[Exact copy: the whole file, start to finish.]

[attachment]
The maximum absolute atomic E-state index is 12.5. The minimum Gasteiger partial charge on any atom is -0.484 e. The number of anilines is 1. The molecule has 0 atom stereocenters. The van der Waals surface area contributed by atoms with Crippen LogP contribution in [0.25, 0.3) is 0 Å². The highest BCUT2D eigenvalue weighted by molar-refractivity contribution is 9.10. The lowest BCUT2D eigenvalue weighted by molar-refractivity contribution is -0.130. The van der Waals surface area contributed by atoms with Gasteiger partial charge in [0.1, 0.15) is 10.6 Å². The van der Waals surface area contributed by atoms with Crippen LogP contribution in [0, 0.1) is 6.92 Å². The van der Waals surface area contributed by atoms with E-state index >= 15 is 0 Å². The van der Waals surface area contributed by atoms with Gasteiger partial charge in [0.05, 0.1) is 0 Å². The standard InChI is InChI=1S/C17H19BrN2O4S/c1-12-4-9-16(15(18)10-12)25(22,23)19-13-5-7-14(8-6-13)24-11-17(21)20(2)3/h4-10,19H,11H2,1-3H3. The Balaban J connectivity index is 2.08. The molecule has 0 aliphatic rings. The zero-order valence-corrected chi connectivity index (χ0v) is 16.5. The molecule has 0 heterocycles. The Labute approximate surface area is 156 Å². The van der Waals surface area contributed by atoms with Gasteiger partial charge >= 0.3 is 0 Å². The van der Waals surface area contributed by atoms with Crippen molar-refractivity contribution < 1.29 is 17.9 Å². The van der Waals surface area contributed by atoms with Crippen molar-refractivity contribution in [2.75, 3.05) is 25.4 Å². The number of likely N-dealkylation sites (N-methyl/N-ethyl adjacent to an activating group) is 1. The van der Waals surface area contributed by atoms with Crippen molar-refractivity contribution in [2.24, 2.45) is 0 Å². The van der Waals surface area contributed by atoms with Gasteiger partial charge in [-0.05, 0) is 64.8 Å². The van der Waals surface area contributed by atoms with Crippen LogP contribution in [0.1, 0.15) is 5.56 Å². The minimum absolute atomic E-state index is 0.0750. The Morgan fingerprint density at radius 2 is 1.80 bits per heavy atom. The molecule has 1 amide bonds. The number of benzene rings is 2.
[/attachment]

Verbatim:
The maximum absolute atomic E-state index is 12.5. The minimum Gasteiger partial charge on any atom is -0.484 e. The number of anilines is 1. The molecule has 0 atom stereocenters. The van der Waals surface area contributed by atoms with Crippen LogP contribution in [0.25, 0.3) is 0 Å². The highest BCUT2D eigenvalue weighted by molar-refractivity contribution is 9.10. The lowest BCUT2D eigenvalue weighted by molar-refractivity contribution is -0.130. The van der Waals surface area contributed by atoms with Gasteiger partial charge in [0.1, 0.15) is 10.6 Å². The van der Waals surface area contributed by atoms with Crippen LogP contribution in [0, 0.1) is 6.92 Å². The van der Waals surface area contributed by atoms with E-state index >= 15 is 0 Å². The van der Waals surface area contributed by atoms with Gasteiger partial charge in [0.05, 0.1) is 0 Å². The standard InChI is InChI=1S/C17H19BrN2O4S/c1-12-4-9-16(15(18)10-12)25(22,23)19-13-5-7-14(8-6-13)24-11-17(21)20(2)3/h4-10,19H,11H2,1-3H3. The Balaban J connectivity index is 2.08. The molecule has 0 aliphatic rings. The zero-order valence-corrected chi connectivity index (χ0v) is 16.5. The molecule has 0 heterocycles. The Labute approximate surface area is 156 Å². The van der Waals surface area contributed by atoms with Gasteiger partial charge >= 0.3 is 0 Å². The van der Waals surface area contributed by atoms with Crippen molar-refractivity contribution < 1.29 is 17.9 Å². The van der Waals surface area contributed by atoms with Crippen molar-refractivity contribution in [2.75, 3.05) is 25.4 Å². The number of likely N-dealkylation sites (N-methyl/N-ethyl adjacent to an activating group) is 1. The van der Waals surface area contributed by atoms with Crippen molar-refractivity contribution in [2.24, 2.45) is 0 Å². The van der Waals surface area contributed by atoms with Gasteiger partial charge in [-0.05, 0) is 64.8 Å². The van der Waals surface area contributed by atoms with Crippen LogP contribution in [0.1, 0.15) is 5.56 Å². The minimum absolute atomic E-state index is 0.0750. The Morgan fingerprint density at radius 2 is 1.80 bits per heavy atom. The molecule has 1 amide bonds. The number of benzene rings is 2.